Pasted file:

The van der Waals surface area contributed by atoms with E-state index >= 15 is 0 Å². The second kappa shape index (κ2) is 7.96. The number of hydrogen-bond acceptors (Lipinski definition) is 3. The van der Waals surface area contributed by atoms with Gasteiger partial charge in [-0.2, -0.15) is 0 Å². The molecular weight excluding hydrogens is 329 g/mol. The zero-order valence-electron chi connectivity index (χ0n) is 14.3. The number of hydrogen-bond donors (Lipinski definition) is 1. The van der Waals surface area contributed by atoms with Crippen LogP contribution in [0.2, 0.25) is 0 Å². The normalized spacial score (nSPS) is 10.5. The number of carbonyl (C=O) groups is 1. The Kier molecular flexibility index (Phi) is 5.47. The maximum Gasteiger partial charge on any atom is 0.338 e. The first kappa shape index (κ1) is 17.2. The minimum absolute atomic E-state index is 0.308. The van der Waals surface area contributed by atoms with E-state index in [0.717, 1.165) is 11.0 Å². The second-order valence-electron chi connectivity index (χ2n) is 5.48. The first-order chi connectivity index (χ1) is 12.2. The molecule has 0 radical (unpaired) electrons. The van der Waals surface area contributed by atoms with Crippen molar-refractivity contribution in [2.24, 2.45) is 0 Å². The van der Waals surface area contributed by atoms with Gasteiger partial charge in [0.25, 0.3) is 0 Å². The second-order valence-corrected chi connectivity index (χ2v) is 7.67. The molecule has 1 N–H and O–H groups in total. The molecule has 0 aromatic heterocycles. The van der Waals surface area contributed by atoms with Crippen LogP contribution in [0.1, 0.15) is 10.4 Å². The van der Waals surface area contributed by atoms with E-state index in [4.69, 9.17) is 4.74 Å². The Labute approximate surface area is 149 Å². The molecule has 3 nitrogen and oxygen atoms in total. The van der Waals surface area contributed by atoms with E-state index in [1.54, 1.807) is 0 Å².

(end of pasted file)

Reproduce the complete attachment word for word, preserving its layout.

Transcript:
The van der Waals surface area contributed by atoms with E-state index >= 15 is 0 Å². The second kappa shape index (κ2) is 7.96. The number of hydrogen-bond acceptors (Lipinski definition) is 3. The van der Waals surface area contributed by atoms with Gasteiger partial charge in [-0.2, -0.15) is 0 Å². The molecular weight excluding hydrogens is 329 g/mol. The zero-order valence-electron chi connectivity index (χ0n) is 14.3. The number of hydrogen-bond donors (Lipinski definition) is 1. The van der Waals surface area contributed by atoms with Crippen LogP contribution in [0.2, 0.25) is 0 Å². The normalized spacial score (nSPS) is 10.5. The number of carbonyl (C=O) groups is 1. The Kier molecular flexibility index (Phi) is 5.47. The maximum Gasteiger partial charge on any atom is 0.338 e. The first kappa shape index (κ1) is 17.2. The minimum absolute atomic E-state index is 0.308. The van der Waals surface area contributed by atoms with E-state index in [0.717, 1.165) is 11.0 Å². The second-order valence-electron chi connectivity index (χ2n) is 5.48. The first-order chi connectivity index (χ1) is 12.2. The molecule has 0 radical (unpaired) electrons. The van der Waals surface area contributed by atoms with Crippen molar-refractivity contribution in [2.24, 2.45) is 0 Å². The van der Waals surface area contributed by atoms with Gasteiger partial charge in [0.25, 0.3) is 0 Å². The second-order valence-corrected chi connectivity index (χ2v) is 7.67. The molecule has 1 N–H and O–H groups in total. The molecule has 0 aromatic heterocycles. The van der Waals surface area contributed by atoms with Crippen LogP contribution in [0.1, 0.15) is 10.4 Å². The van der Waals surface area contributed by atoms with E-state index in [4.69, 9.17) is 4.74 Å². The Labute approximate surface area is 149 Å². The molecule has 3 nitrogen and oxygen atoms in total. The van der Waals surface area contributed by atoms with E-state index in [1.54, 1.807) is 0 Å².